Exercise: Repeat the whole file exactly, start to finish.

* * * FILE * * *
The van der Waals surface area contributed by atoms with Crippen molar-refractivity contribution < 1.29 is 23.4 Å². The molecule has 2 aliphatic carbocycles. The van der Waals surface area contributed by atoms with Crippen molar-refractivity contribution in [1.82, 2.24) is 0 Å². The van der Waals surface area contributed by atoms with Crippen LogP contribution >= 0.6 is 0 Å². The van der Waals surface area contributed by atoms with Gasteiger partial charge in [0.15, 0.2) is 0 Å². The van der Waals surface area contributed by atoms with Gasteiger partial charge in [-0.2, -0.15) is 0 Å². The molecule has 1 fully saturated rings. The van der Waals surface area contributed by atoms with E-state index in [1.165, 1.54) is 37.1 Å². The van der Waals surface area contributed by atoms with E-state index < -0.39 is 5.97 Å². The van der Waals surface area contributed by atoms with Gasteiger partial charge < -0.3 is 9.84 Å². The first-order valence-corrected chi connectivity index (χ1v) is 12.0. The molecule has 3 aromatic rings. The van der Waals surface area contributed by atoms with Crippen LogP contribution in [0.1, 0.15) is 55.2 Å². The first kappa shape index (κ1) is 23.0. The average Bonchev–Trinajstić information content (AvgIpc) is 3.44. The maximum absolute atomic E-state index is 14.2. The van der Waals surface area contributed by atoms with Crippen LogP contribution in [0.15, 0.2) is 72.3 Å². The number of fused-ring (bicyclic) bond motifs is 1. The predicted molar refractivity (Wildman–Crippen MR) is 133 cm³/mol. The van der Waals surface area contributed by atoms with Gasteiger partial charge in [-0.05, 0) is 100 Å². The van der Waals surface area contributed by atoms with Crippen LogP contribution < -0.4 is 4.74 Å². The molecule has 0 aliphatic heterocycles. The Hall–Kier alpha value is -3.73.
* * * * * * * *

The van der Waals surface area contributed by atoms with Crippen molar-refractivity contribution < 1.29 is 23.4 Å². The molecule has 2 aliphatic carbocycles. The van der Waals surface area contributed by atoms with Crippen molar-refractivity contribution in [1.82, 2.24) is 0 Å². The van der Waals surface area contributed by atoms with Crippen LogP contribution >= 0.6 is 0 Å². The van der Waals surface area contributed by atoms with Gasteiger partial charge in [0.15, 0.2) is 0 Å². The van der Waals surface area contributed by atoms with Gasteiger partial charge in [-0.2, -0.15) is 0 Å². The molecule has 1 fully saturated rings. The van der Waals surface area contributed by atoms with E-state index in [1.165, 1.54) is 37.1 Å². The van der Waals surface area contributed by atoms with E-state index < -0.39 is 5.97 Å². The van der Waals surface area contributed by atoms with Gasteiger partial charge < -0.3 is 9.84 Å². The first-order valence-corrected chi connectivity index (χ1v) is 12.0. The molecule has 3 aromatic rings. The van der Waals surface area contributed by atoms with Crippen LogP contribution in [0.1, 0.15) is 55.2 Å². The first kappa shape index (κ1) is 23.0. The average Bonchev–Trinajstić information content (AvgIpc) is 3.44. The maximum absolute atomic E-state index is 14.2. The van der Waals surface area contributed by atoms with Crippen LogP contribution in [0.15, 0.2) is 72.3 Å². The number of fused-ring (bicyclic) bond motifs is 1. The predicted molar refractivity (Wildman–Crippen MR) is 133 cm³/mol. The van der Waals surface area contributed by atoms with Gasteiger partial charge in [-0.05, 0) is 100 Å². The van der Waals surface area contributed by atoms with Crippen LogP contribution < -0.4 is 4.74 Å². The molecule has 0 aliphatic heterocycles. The Hall–Kier alpha value is -3.73.